Nothing gets a gardener’s blood tingling quite like having that “special time” approach.  If you enjoy growing things, you know what time it is—planting time! Unfortunately, the thrill of putting seeds or transplants into the ground is too often followed by dread. Of tilling.

Tilling—the” Necessary Evil”?

But we can’t enjoy everything, right? You have to dig before you plant, so at least once a year, we must till our soil. That’s the way it has been for generations.  That is the way a good garden works. But hold on a second. 

 What if tilling wasn’t a necessary evil, and you could have the garden of your dreams without the tilling of your nightmares?

No, I’m not kidding.

I decided to toss tilling years ago, and I’ve been very happy with the results. There have been good things happening since I dumped the pre-plant dig. And I’m not just whistling in the wind. I learned this from an expert on no-dig gardening, Charlie Nardozzi.

(Before I go any further, I want you to know that links in this article may contain affiliate links. That just means if you click through, then decide to buy an item, we will earn a commission. The commission won’t tack on any extra cost.)

I especially enjoyed my recent talk with Charlie because he knows how to communicate so well. What could have been rather confusing was laid out in easy-to-understand pieces.

The podcast will be at the end of the article, if you would like to watch it.

First, the big surprise…


It MUST be good for soil, to till it. After all, gardeners have been doing it for ages. Many of us still do. But before you till this year, take an old spoon outside and dig up some dirt. It’s fun to be able to dig up the dirt for a good cause. You won’t need much, a teaspoon will do.

Now look at your teaspoon of soil. Inside that tiny bit, there are more than 4,000,000,000 microbes. These living things help soil hold onto nutrients, and help convert things into nutrients for the plants you grow. Four billion little helpers alive in a teaspoon of dirt! Amazed? So was I!

Now dump that teaspoon. Run a harsh blade, such as a tiller, through the soil where you intend to plant, and you have destroyed a great number of the microbes. There are actual networks, often referred to as fungal networks, living there. 

Fungal networks help the roots of plants with accessibility to nutrients. Tilling tears these networks up. They must rebuild, and it is a slow process.

Tilling Introduces Oxygen into the Soil

We’ve all heard how tilling brings oxygen to the soil. That would seem to be a good thing. It would be for us, anyway, right? The dirt gets turned over, matter that is in the dirt and is organic gets quickly broken down, and you have an explosion of nutrition.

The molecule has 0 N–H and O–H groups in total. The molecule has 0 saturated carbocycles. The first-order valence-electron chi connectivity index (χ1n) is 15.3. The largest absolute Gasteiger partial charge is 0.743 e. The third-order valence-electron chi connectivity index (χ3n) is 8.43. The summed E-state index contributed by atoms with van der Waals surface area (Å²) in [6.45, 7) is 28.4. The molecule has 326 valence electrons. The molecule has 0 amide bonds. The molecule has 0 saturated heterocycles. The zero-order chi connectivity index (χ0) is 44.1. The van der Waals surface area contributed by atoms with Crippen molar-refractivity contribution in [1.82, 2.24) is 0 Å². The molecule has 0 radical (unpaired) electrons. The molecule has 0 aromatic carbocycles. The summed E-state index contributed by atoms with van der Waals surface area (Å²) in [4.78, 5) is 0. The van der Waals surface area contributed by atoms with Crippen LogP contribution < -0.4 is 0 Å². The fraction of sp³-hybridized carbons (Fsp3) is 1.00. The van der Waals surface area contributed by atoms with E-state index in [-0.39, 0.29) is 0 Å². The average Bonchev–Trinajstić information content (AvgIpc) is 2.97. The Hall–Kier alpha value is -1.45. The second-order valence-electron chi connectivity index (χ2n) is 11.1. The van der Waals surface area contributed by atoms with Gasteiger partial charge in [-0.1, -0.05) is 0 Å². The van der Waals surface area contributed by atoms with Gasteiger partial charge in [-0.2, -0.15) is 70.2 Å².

Sure seems as if this would be a great thing to have happen to your soil. Unfortunately, it’s a bit like drinking an extra cup of coffee when you will need extra energy. You will feel like nothing can stop you—for a while. Then, later in the day, the wilt will set in.

Well, this way of oxygenating your soil burns organic matter more quickly. Later in the season, when your plant is trying to grow leaves, put out blooms or set fruit, the wilt sets in.


To tell the truth, I don’t know whether your garden will be happier. I haven’t spoken to your garden lately. But I know some good things happened when I stopped tilling my garden.

Garden in Less Space

Do you have one of those yards the size of a postage stamp? Maybe you live in an apartment. When you allow your soil to have the things in it that it needs to help get nutrients to your plants, then you can grow things closer together.

Save Money on Fertilizer

You’ve heard of “rich soil”. Well, now you will have it. Rather than killing off the good stuff, requiring the cycle to begin again every year, there can be a build up of life-giving nutrients in your soil.

Make an Important Environmental Change

A phrase we don’t hear often enough is “carbon sequestration”. When we allow the soil to be fed naturally, by plants living, then dying, then nourishing the earth, we are encouraging carbon sequestration. This can help—a lot—in the fight against global warming.

And What I Absolutely Love About No-Dig Gardening

I’m not doing the work of the pre-plant dig!


gardening ideas from waste materials

I like to do things the easy way when I garden, so I can get to the fun stuff—putting my plants in! One of the easiest changes you can make to your garden is to use compost. Make your own or buy some good-quality compost, adding to it. Then…

Compost in Autumn

Spread compost around in Fall, let it break down over Winter, then plant in Spring. There will be lots of nutrients for your plants, and you can start earlier in Spring because a bit of dampness isn’t a problem for compost. Also, we come back to the chorus of my favorite song—less work!


Do it! Use this four-step process:

> Spread newspapers all around on the grass. Regular newspaper. Nothing glossy like magazine pages. You will want at least four layers of paper.

> Wet the newspaper down. 

> Next, spread straw or leaves on the wet paper. You’ll need 6 to 8 inches, and the leaves will work best if they are torn up or shredded.

> Then, 4-8 inches of compost.

Different Seasons Have Different Effects

Do it in Fall, and you can plant in Spring.

Do this in Spring, and you need to be sure the compost is at least 4 inches thick, as well as choosing rather shallow-rooted plants for the first season.

To Keep Your Garden Happy

The easiest way is chop/drop when you prune. You won’t want to leave all flowers in dirt, but wood and leaves are wonderful fertilizers.


>Deep mulch

>Raised bed

>Straw bale

Whichever type you choose, I believe you won’t be disappointed!

Leave a Reply

Your email address will not be published. Required fields are marked *

%d bloggers like this: